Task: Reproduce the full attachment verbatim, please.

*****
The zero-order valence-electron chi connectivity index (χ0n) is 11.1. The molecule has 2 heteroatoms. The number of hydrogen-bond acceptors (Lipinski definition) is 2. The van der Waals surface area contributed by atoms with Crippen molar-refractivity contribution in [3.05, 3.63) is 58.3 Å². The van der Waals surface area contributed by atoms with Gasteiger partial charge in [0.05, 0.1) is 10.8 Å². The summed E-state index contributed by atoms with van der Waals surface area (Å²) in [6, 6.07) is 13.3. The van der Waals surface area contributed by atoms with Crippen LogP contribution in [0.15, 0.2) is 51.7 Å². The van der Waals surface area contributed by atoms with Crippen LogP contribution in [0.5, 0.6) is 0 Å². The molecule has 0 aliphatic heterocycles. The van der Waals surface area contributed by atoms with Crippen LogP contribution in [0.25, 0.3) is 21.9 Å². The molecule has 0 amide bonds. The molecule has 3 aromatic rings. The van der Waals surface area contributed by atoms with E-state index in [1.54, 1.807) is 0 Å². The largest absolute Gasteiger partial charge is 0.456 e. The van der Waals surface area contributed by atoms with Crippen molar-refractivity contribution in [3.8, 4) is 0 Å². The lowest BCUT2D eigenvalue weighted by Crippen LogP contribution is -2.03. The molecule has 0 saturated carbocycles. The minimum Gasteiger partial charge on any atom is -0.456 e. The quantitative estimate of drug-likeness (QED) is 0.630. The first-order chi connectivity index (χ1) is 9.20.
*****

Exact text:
The zero-order valence-electron chi connectivity index (χ0n) is 11.1. The molecule has 2 heteroatoms. The number of hydrogen-bond acceptors (Lipinski definition) is 2. The van der Waals surface area contributed by atoms with Crippen molar-refractivity contribution in [3.05, 3.63) is 58.3 Å². The van der Waals surface area contributed by atoms with Gasteiger partial charge in [0.05, 0.1) is 10.8 Å². The summed E-state index contributed by atoms with van der Waals surface area (Å²) in [6, 6.07) is 13.3. The van der Waals surface area contributed by atoms with Crippen LogP contribution in [0.15, 0.2) is 51.7 Å². The van der Waals surface area contributed by atoms with Crippen LogP contribution in [0.5, 0.6) is 0 Å². The molecule has 0 aliphatic heterocycles. The van der Waals surface area contributed by atoms with Crippen LogP contribution in [0.25, 0.3) is 21.9 Å². The molecule has 0 amide bonds. The molecule has 3 aromatic rings. The van der Waals surface area contributed by atoms with E-state index in [1.54, 1.807) is 0 Å². The largest absolute Gasteiger partial charge is 0.456 e. The van der Waals surface area contributed by atoms with Crippen molar-refractivity contribution in [3.8, 4) is 0 Å². The lowest BCUT2D eigenvalue weighted by Crippen LogP contribution is -2.03. The molecule has 0 saturated carbocycles. The minimum Gasteiger partial charge on any atom is -0.456 e. The quantitative estimate of drug-likeness (QED) is 0.630. The first-order chi connectivity index (χ1) is 9.20.